We’ve finally been getting wet weather here in Washington. Last weekend it looked cloudy and rainy, so we decided to head up to the fire lookout on Three Fingers Peak in the Cascades. The Cascades aren’t blessed with a nice hut system, but we get a large concentration of remote fire lookouts instead. I’ve been to a few over the years, mostly in winter on ski touring trips. Although usually a pain to access, the views are always incredible, and they have some neat history as well. Three Fingers is perhaps one of the more inaccessible lookouts. To get there involves 8 miles of biking and 8 miles of steep hiking. At the end of all that, you must navigate a snow field, easy rock scrambling, and 3 vertical ladders that lead to the lookout. I’ve always wanted to check it out.
We left early Saturday morning and biked the eight miles amid foggy weather. Although the bike ride is fairly long, it’s on an easy logging road and doesn’t gain much elevation. The trail, however, is another matter. It is fairly steep, and our recent rains have turned most of the path into a rushing stream.
Over a few hours of hiking we encountered a few people who were headed down because they couldn’t find their way in the clouds. Wary of the same fate, we were also excited that there might be room for us to sleep in the lookout. The lookout is tiny, and there aren’t any flat areas outside, so if there are more than seven or so people there isn’t enough room. Eventually we found our way through the fog to the final three ladders that lead to the lookout’s perch. Inside we found three other folks who were happy to share some floor space. Over the next few hours we hung out, checked out the historical stuff inside the lookout, and were even able to catch some great views in a couple breaks in the clouds.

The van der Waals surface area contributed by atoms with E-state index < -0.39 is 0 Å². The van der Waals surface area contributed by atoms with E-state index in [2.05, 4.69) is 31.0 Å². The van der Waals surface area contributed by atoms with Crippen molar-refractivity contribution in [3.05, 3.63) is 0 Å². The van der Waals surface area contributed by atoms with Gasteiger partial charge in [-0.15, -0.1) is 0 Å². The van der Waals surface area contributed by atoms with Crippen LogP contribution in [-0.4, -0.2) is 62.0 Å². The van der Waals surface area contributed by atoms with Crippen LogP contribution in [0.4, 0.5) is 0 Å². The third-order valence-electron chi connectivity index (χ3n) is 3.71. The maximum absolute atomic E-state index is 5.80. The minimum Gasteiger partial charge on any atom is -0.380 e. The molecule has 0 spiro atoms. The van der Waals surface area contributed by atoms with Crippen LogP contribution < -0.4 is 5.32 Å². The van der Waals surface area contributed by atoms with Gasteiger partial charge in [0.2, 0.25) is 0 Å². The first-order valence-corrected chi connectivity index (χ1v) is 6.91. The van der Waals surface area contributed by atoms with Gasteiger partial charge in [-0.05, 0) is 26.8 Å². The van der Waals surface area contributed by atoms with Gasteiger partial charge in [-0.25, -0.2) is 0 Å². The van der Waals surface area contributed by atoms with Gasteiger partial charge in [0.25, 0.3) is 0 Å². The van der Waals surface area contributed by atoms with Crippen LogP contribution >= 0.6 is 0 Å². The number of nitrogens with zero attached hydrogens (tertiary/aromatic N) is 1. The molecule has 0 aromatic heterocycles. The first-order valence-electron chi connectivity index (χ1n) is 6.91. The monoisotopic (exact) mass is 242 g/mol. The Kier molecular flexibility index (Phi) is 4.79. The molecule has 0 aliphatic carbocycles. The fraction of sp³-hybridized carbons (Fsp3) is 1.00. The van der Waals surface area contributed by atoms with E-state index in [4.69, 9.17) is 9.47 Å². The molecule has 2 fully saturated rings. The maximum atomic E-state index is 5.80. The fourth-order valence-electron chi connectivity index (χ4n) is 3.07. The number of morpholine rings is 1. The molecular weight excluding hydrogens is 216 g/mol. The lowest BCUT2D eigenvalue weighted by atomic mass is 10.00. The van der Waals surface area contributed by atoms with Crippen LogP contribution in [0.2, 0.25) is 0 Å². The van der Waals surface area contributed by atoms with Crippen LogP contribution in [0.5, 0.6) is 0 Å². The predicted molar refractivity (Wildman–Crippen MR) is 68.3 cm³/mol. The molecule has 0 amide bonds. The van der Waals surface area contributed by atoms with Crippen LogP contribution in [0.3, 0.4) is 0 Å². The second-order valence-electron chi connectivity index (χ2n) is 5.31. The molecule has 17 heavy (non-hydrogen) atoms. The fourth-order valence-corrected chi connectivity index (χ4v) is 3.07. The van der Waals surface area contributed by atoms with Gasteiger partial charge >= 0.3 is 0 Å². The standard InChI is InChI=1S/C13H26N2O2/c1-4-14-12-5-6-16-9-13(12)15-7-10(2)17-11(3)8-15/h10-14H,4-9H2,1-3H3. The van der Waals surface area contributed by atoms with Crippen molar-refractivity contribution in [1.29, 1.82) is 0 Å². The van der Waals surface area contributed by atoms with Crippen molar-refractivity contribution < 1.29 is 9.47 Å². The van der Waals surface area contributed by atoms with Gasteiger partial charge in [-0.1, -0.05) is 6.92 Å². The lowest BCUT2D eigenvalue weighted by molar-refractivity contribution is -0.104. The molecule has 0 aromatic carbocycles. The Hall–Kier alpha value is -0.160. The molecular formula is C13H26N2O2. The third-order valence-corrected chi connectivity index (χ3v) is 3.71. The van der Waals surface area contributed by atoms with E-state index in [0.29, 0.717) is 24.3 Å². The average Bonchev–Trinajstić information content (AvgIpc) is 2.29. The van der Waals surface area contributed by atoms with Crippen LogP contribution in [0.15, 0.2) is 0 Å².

Much to our surprise, the next morning we woke to 5 inches of fresh snow on the ground. I guess ski season isn’t too far away! The snow made the easy (and exposed) rock slabs we traversed yesterday a bit more technical. We gingerly made our way down the slippery ladders, and descended through a completely new landscape.
I love checking out these remote fire lookouts. It’s wild to stay in a little building in such an incredible spot. I’d love to come back and explore the area in the winter. Hopefully that’s not too far away (and will actually happen in comparison to last season)!
Louie Dawson earned his Bachelor Degree in Industrial Design from Western Washington University in 2014. When he’s not skiing Mount Baker or somewhere equally as snowy, he’s thinking about new products to make ski mountaineering more fun and safe.